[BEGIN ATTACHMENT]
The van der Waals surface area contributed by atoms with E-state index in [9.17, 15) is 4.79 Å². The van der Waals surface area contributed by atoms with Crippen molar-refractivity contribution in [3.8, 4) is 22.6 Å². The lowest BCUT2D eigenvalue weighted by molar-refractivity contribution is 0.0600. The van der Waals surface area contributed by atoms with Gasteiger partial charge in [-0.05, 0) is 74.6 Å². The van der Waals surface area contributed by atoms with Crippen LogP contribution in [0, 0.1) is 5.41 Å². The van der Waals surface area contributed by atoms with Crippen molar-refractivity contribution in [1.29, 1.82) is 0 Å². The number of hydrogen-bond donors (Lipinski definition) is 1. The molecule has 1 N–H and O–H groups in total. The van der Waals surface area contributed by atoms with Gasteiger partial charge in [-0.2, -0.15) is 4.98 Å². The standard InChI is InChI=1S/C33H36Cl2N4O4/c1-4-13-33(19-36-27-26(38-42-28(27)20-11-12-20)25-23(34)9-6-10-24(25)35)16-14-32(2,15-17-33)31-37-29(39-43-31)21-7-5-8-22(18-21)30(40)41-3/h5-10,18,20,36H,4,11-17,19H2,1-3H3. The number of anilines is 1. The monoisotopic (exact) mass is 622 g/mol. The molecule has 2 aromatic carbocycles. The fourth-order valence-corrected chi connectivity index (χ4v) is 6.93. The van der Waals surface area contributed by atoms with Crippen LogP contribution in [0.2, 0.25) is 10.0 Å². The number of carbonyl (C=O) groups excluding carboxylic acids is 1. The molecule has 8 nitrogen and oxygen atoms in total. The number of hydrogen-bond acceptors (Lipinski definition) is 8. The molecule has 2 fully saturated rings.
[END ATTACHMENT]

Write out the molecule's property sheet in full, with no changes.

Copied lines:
The van der Waals surface area contributed by atoms with E-state index in [9.17, 15) is 4.79 Å². The van der Waals surface area contributed by atoms with Crippen molar-refractivity contribution in [3.8, 4) is 22.6 Å². The lowest BCUT2D eigenvalue weighted by molar-refractivity contribution is 0.0600. The van der Waals surface area contributed by atoms with Gasteiger partial charge in [-0.05, 0) is 74.6 Å². The van der Waals surface area contributed by atoms with Crippen LogP contribution in [0, 0.1) is 5.41 Å². The van der Waals surface area contributed by atoms with Crippen molar-refractivity contribution in [1.29, 1.82) is 0 Å². The number of hydrogen-bond donors (Lipinski definition) is 1. The molecule has 1 N–H and O–H groups in total. The van der Waals surface area contributed by atoms with Gasteiger partial charge in [-0.2, -0.15) is 4.98 Å². The standard InChI is InChI=1S/C33H36Cl2N4O4/c1-4-13-33(19-36-27-26(38-42-28(27)20-11-12-20)25-23(34)9-6-10-24(25)35)16-14-32(2,15-17-33)31-37-29(39-43-31)21-7-5-8-22(18-21)30(40)41-3/h5-10,18,20,36H,4,11-17,19H2,1-3H3. The number of anilines is 1. The monoisotopic (exact) mass is 622 g/mol. The molecule has 2 aromatic carbocycles. The fourth-order valence-corrected chi connectivity index (χ4v) is 6.93. The van der Waals surface area contributed by atoms with Crippen LogP contribution in [0.2, 0.25) is 10.0 Å². The number of carbonyl (C=O) groups excluding carboxylic acids is 1. The molecule has 8 nitrogen and oxygen atoms in total. The number of hydrogen-bond acceptors (Lipinski definition) is 8. The molecule has 2 fully saturated rings.